Tuesday, January 10, 2012

A Slightly Frustrated Ex-patriate: That's Me.

I applied for my skilled workers visa on August 3, 2011. When I called at the end of September, I was told my application was "in the queue." When I called at the end of November, they said "oh, you haven't received it yet? It was mailed in October."  So I traveled to the police station, waited over an hour in line only for them to tell me that I was in the 'wrong line'. Fantastic. So I pulled another number for the right line, and waited another hour.

They took my picture, and put a sticker in my passport and sent me away.

Taking care of some more business during my Christmas holiday, I also stopped by the tax office to hand over our 'official' marriage license. Apparently, if you want to be married in Norway, your marriage license has to have an 'apostille' stamp from the place it was issued. Naturally, our original copy didn't have that, so I mailed it to my dear dad, who mailed it Sacramento, which was mailed back for insufficient postage, which was resent to Sacramento with the correct postage. It was stamped and stapled to a letter from the capitol saying that it was, after all, an authentic document, and then mailed back to my dad in Los Angeles and then mailed back to me here in Bergen. What an ordeal. I dropped it off at the tax office, where I was told they would register our marriage and it would be mailed back to me. With the husband's instruction, I also asked about getting a new tax card. Apparently they send you a new one at the beginning of each new year.

That would be a really nice piece of information to share with the new people here, don't you think? I had no idea that you have to get a new card every year (it basically tells you and your employer how much you will be taxed, as I understand it).

It's January 10th, and have I received my new tax card? Nope. With the threat of 50% tax looming over my February paycheck, I made a quick call to the tax office this morning. I told the tax people that I haven't received it yet. They looked up my information and confirmed that no, I have not received it. Naturally, I asked what the next steps are, and they said that since I have a temporary personal number (pretend it's like an SSN, American readers - but temporary), I have to fill out a form and deliver it to the tax office only because they need to be sure of my identity (which means: bring your passport and ANY immigration papers/work contracts/etc that I've received). I left work early, waited at the office (it goes fairly fast, actually), and finally stepped up to the counter.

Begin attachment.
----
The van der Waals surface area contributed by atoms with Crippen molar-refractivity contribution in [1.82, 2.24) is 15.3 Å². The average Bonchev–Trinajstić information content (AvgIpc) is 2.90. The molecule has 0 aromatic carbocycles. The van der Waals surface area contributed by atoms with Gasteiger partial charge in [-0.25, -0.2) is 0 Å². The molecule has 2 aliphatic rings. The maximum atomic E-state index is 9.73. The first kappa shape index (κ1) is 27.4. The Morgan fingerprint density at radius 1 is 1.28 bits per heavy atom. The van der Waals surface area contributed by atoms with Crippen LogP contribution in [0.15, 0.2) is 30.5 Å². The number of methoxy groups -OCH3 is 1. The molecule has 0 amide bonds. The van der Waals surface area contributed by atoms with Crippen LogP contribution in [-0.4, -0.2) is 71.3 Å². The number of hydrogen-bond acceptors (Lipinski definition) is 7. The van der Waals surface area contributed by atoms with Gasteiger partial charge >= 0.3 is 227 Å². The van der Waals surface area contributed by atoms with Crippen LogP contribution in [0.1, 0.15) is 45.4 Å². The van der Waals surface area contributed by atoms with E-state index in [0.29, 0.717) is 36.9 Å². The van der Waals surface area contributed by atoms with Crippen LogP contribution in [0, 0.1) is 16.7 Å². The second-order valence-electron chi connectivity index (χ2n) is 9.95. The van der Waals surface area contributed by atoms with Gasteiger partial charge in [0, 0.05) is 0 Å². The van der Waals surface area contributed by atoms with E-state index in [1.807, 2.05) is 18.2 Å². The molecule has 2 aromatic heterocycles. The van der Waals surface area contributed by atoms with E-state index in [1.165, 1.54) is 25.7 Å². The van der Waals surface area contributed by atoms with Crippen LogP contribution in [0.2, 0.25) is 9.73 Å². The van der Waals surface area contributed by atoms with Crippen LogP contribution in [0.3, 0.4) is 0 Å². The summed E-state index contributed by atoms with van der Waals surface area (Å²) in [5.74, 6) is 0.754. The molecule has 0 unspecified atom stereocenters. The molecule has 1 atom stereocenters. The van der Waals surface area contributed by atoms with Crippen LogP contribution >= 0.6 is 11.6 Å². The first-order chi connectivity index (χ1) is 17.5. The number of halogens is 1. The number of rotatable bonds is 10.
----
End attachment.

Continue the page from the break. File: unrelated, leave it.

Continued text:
On the form I filled out, there's a place for "date of departure," which is basically asking when I will be leaving Norway. I left it blank because I have no intention of leaving any time soon. The woman looking over my form was confused by this, but I explained I married a Norwegian guy and work here and will be staying awhile.

So what'd she do?

Oh, she handed me another form because apparently I can't have a 'temporary' number anymore in light of this new information.

I grew weary of this because my temporary number is used for everything: it's on my visa that I just spent time at the police station for, it's my bank id, it's connected to my telephone number, etc. and by being issued another new number, I'll have to call the immigration department (which is....worse than the DMV?), I'll have to take a trip to the bank, and so many other things.

Then, she asked me for my marriage license...which I didn't think of bringing because it was only mailed back to us from that very office a week and half ago. She started to say I would need to come back with it, but I protested with: "well, I brought in about 3 weeks ago and it was just mailed back to me....isn't that in the system somewhere?" Ahh, she found it. Yes, I was in fact married to Stian, after all.

It's supposed to take a week to get this new card, but I'll be honest: I will be shocked if I get it that fast, because I haven't received anything on time or without an annoyed phone call. Nothing but inconvenient and inconsistent experiences for this expat!!!

Norway is notorious for bureaucratic nonsense (but what country isn't, I mean really?), and I feel like I'm experiencing it's full potential. I don't know what it's like to be an 'immigrant' anywhere else, but I think I'd rather be an immigrant here than in the States because I've heard that's pretty rough, too.